Marvel 1977

I just finished 1977, except for how I'm about to catch up on Star Wars. (I wasn't gonna bother, because, unrelated universe is unrelated, but then I keep seeing people talking about how Marvel would have folded that year except for Star Wars, and it makes me think they must be pretty good EVEN THOUGH the reality is almost certainly that the masses were non-discriminating instead and just excited to see more Star Wars in any form. I am especially weirded out by how the first issue or two pretty much had to have been released before the movie. That is so not today's George Lucas.)

The trick is, what to talk about? Oh, okay, so Jack Kirby! He is gone! I'm so happy, even though the Captain America I've read since then has been lame, it's only been lame in comparison to my memory. So I'm hoping it will get pretty good again, like mid-70's political crisis Cap was. Too soon to tell, but at least I get to be done resenting. (I will say, having looked over more of the "Kirby got screwed over by Marvel" documentation, that seems really very true. I cannot deny (and amn't inclined to try) his facility with creating cool characters, and a really good look for those characters. I just wish nobody had ever told him he could write dialogue. ...or possibly that he could plot.)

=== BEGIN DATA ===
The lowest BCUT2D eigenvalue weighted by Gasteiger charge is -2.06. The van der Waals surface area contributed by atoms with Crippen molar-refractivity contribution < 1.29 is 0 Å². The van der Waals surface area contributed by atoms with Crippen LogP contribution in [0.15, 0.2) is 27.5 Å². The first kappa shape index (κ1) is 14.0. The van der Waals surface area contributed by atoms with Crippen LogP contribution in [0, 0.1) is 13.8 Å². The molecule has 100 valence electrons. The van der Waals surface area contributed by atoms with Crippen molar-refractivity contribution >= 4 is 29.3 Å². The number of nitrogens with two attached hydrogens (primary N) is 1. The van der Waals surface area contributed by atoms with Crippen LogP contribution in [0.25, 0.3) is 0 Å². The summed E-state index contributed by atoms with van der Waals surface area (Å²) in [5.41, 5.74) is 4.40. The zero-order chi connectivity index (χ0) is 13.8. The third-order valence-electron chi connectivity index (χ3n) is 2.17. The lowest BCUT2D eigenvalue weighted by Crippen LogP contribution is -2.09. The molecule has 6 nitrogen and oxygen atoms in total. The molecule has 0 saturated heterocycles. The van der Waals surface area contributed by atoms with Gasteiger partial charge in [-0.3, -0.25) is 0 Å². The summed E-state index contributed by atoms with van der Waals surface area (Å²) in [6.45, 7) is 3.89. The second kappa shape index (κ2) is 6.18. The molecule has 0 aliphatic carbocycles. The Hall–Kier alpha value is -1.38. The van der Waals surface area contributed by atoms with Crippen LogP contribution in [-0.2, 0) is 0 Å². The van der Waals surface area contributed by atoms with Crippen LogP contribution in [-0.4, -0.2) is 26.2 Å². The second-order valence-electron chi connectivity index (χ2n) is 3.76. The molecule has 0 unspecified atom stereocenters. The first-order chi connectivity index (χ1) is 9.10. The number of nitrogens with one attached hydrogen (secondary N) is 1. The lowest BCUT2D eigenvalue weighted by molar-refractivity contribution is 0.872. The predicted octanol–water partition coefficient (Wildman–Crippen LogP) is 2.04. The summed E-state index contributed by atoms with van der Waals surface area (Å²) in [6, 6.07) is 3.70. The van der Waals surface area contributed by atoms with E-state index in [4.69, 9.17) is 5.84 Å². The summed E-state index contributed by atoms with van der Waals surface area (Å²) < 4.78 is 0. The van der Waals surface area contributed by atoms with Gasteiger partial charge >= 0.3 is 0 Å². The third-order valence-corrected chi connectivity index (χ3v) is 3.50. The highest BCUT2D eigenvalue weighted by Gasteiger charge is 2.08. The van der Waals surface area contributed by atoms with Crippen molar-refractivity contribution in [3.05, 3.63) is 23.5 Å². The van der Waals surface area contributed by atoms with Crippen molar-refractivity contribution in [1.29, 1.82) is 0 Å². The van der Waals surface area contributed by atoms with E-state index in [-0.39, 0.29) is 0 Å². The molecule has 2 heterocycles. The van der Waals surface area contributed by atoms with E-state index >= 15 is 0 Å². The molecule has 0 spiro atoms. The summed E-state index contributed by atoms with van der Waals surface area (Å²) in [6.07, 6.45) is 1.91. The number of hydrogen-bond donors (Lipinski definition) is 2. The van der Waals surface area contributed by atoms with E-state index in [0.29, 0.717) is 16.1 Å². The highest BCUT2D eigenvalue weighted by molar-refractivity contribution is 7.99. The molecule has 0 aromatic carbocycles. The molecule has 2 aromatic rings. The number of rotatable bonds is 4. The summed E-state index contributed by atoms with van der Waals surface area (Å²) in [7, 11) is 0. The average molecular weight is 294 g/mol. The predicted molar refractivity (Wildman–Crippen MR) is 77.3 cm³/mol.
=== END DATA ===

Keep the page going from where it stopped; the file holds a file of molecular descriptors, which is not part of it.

Also, he's nearly out of Black Panther, which is also pleasant for me, but I haven't actually seen that happen yet. Goodbye, Mr. Little and your underdressed adversary in the high-stakes world of Collectors! (ie, treasure hunters; the overall plot here has been pretty okay as I think I've said before, sort of an Indiana Jones vibe if Kirby was more into swashbuckling and less into sci-fi, it's just that the characters waver between horrible and insulting and the storyline that it was interrupted for was being told really well both verbally and artistically and it had real social merit.) Man, do I hope that they just pick up the previous storyline right where it left off. That would be amazing.

But what else has been going on? So, okay, Daredevil: Bullseye, despite the terrible costume, is one of the best new villains in I honestly can't remember how long. Skill, panache, bastardry, he has it all; way cool. (Daredevil himself is kind of a sad panda, between constantly not having time to save his girlfriend's father and having just gone bi-monthly. Maybe if people would stop attacking him every five minutes?)